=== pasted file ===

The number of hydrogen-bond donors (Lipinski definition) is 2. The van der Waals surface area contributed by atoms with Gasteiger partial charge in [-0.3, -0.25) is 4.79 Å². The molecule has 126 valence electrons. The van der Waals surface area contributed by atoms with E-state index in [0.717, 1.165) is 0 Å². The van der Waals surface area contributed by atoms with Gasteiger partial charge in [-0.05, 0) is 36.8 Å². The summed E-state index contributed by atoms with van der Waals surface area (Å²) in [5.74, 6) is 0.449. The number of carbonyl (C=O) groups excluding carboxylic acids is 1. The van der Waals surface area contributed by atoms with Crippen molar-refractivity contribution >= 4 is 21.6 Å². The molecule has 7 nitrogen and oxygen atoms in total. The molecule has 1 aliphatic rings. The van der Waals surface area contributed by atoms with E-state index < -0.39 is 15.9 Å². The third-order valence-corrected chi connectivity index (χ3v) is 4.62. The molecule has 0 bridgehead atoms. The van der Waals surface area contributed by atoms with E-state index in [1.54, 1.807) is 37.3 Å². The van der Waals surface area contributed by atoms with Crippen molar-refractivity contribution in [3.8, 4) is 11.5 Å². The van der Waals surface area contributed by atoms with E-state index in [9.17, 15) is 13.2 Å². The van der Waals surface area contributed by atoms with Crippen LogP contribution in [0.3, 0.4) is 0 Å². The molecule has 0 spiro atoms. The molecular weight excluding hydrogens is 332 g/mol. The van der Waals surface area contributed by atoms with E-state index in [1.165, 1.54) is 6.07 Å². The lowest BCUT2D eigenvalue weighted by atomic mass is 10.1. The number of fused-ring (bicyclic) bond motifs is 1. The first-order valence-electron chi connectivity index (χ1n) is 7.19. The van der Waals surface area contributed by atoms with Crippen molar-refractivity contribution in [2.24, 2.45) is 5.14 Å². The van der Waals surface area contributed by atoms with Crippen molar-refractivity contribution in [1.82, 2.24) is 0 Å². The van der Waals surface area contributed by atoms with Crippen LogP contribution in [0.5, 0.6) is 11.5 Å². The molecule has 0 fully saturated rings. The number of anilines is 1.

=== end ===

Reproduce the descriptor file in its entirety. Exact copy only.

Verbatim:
The number of hydrogen-bond donors (Lipinski definition) is 2. The van der Waals surface area contributed by atoms with Gasteiger partial charge in [-0.3, -0.25) is 4.79 Å². The molecule has 126 valence electrons. The van der Waals surface area contributed by atoms with E-state index in [0.717, 1.165) is 0 Å². The van der Waals surface area contributed by atoms with Gasteiger partial charge in [-0.05, 0) is 36.8 Å². The summed E-state index contributed by atoms with van der Waals surface area (Å²) in [5.74, 6) is 0.449. The number of carbonyl (C=O) groups excluding carboxylic acids is 1. The van der Waals surface area contributed by atoms with Crippen molar-refractivity contribution >= 4 is 21.6 Å². The molecule has 7 nitrogen and oxygen atoms in total. The molecule has 1 aliphatic rings. The van der Waals surface area contributed by atoms with E-state index < -0.39 is 15.9 Å². The third-order valence-corrected chi connectivity index (χ3v) is 4.62. The molecule has 0 bridgehead atoms. The van der Waals surface area contributed by atoms with E-state index in [1.54, 1.807) is 37.3 Å². The van der Waals surface area contributed by atoms with Crippen molar-refractivity contribution in [3.8, 4) is 11.5 Å². The van der Waals surface area contributed by atoms with E-state index in [9.17, 15) is 13.2 Å². The van der Waals surface area contributed by atoms with Crippen LogP contribution in [0.3, 0.4) is 0 Å². The molecule has 0 spiro atoms. The molecular weight excluding hydrogens is 332 g/mol. The van der Waals surface area contributed by atoms with E-state index in [1.165, 1.54) is 6.07 Å². The lowest BCUT2D eigenvalue weighted by atomic mass is 10.1. The number of fused-ring (bicyclic) bond motifs is 1. The first-order valence-electron chi connectivity index (χ1n) is 7.19. The van der Waals surface area contributed by atoms with Crippen molar-refractivity contribution in [2.24, 2.45) is 5.14 Å². The van der Waals surface area contributed by atoms with Crippen molar-refractivity contribution in [1.82, 2.24) is 0 Å². The van der Waals surface area contributed by atoms with Crippen LogP contribution in [0.5, 0.6) is 11.5 Å². The molecule has 0 fully saturated rings. The number of anilines is 1.